Ali Znaidi

A Brief Historiographical Study of Pokémons 

 

All the world is a PokéStop, and all the men 

and women merely Pokémons. 

Pokémons hunting each others. 

When you make your entrance into life, 

they give you a name, in fact, a game account. 

Then you create and customize your own avatar. 

Once created, your avatar is displayed 

on a map using your current geographical location, 

in fact your identity. 

This world is a PokéStop. 

You come here and collect items, 

in fact, hunt items and other Pokémons. 

Focusing on the game, you get lost. 

Thus you forget about that agonized ant 

in that nuclear plant, that candle between 

the havoc wrought by an earthquake, 

that toddler’s sandal in the mud; that scandal. 

Go/ogle your prey! Go, go! 

After all, life is a game, a competition, 

and all weak Pokémons become the game. 

This world is a PokéStop 

where utopia and the abyss become interchangeable terms. 

Focusing on the game, 

you view your prey in augmented reality mode 

on your mobile device, in fact, on the bedroom of your eyes. 

Go, go! Nothing is totally real. Nothing is totally virtual. 

Go, go! Everything is a game. 

Don’t forget that the word ‘game’ is polysemic!

A Chimera of a Rainbow

            

When the body loses its GPS 

the sun’s rays seem almost redundant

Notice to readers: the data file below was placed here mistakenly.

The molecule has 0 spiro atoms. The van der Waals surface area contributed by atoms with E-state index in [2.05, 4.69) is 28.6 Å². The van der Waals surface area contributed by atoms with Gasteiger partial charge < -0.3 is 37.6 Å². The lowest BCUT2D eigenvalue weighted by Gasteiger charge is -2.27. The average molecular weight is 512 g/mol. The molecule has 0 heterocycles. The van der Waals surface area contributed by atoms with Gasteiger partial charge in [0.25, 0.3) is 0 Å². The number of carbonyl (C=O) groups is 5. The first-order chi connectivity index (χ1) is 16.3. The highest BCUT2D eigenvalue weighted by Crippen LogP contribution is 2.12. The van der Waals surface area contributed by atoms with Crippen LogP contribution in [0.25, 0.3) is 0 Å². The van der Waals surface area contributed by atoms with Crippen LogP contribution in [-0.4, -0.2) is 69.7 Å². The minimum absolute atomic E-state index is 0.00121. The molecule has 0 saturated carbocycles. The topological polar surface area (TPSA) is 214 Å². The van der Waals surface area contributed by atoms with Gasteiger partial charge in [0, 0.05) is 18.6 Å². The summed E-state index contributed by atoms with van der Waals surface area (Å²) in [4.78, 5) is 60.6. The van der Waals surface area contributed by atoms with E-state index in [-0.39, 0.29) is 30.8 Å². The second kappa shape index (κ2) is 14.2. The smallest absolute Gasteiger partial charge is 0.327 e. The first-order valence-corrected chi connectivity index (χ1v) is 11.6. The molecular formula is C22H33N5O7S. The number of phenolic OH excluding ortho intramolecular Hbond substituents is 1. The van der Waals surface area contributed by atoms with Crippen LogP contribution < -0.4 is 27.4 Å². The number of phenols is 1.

& the words & the scars.

The experience of loss is something akin 

to a bohemian taking a bite off the rainbow

despite the lack of dental hygiene.

Colours only find a home in his migraine 

like raindrops in the rain song.

—Nomadic representations of a body,

or an imagination of a silhouette? 

Center? This is not a center.

—There’s nothing special in a navel.

At the edge of the sky, 

there’s another chimera of a rainbow.

Ali Znaidi (b.1977) lives in Redeyef, Tunisia. He is the author of several chapbooks, including Experimental Ruminations (Fowlpox Press, 2012), Moon’s Cloth Embroidered with Poems (Origami Poems Project, 2012), Bye, Donna Summer! (Fowlpox Press, 2014), Taste of the Edge (Kind of a Hurricane Press, 2014), Mathemaku x5 (Spacecraft Press, 2015), and Austere Lights (Locofo Chaps: an imprint of Moria Books, 2017).  

© 2018 Colin Herd and all the individual poets

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